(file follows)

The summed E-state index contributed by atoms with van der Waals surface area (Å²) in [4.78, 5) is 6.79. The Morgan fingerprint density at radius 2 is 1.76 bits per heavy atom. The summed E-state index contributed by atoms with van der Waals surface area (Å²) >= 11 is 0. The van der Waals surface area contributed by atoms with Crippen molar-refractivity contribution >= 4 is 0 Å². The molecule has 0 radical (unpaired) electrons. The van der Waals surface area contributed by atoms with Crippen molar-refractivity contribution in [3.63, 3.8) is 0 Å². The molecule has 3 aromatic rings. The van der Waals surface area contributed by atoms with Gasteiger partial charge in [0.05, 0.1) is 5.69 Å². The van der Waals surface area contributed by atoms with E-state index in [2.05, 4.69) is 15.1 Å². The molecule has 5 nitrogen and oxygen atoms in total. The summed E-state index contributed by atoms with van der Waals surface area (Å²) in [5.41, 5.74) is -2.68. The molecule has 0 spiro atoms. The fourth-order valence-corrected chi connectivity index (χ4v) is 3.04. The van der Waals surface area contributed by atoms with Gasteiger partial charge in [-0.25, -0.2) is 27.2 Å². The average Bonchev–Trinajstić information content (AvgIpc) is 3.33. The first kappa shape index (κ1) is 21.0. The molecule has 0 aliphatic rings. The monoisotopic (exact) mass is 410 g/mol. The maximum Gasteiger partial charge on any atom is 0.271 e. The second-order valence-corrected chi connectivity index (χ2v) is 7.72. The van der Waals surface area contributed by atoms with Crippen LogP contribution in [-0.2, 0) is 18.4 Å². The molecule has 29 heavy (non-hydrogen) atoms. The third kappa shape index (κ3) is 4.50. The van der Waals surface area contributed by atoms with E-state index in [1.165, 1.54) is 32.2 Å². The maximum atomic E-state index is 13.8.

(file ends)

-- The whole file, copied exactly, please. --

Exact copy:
The summed E-state index contributed by atoms with van der Waals surface area (Å²) in [4.78, 5) is 6.79. The Morgan fingerprint density at radius 2 is 1.76 bits per heavy atom. The summed E-state index contributed by atoms with van der Waals surface area (Å²) >= 11 is 0. The van der Waals surface area contributed by atoms with Crippen molar-refractivity contribution >= 4 is 0 Å². The molecule has 0 radical (unpaired) electrons. The van der Waals surface area contributed by atoms with Crippen molar-refractivity contribution in [3.63, 3.8) is 0 Å². The molecule has 3 aromatic rings. The van der Waals surface area contributed by atoms with Gasteiger partial charge in [0.05, 0.1) is 5.69 Å². The van der Waals surface area contributed by atoms with E-state index in [2.05, 4.69) is 15.1 Å². The molecule has 5 nitrogen and oxygen atoms in total. The summed E-state index contributed by atoms with van der Waals surface area (Å²) in [5.41, 5.74) is -2.68. The molecule has 0 spiro atoms. The fourth-order valence-corrected chi connectivity index (χ4v) is 3.04. The van der Waals surface area contributed by atoms with Gasteiger partial charge in [-0.25, -0.2) is 27.2 Å². The average Bonchev–Trinajstić information content (AvgIpc) is 3.33. The first kappa shape index (κ1) is 21.0. The molecule has 0 aliphatic rings. The monoisotopic (exact) mass is 410 g/mol. The maximum Gasteiger partial charge on any atom is 0.271 e. The second-order valence-corrected chi connectivity index (χ2v) is 7.72. The van der Waals surface area contributed by atoms with Crippen LogP contribution in [-0.2, 0) is 18.4 Å². The molecule has 29 heavy (non-hydrogen) atoms. The third kappa shape index (κ3) is 4.50. The van der Waals surface area contributed by atoms with E-state index in [1.165, 1.54) is 32.2 Å². The maximum atomic E-state index is 13.8.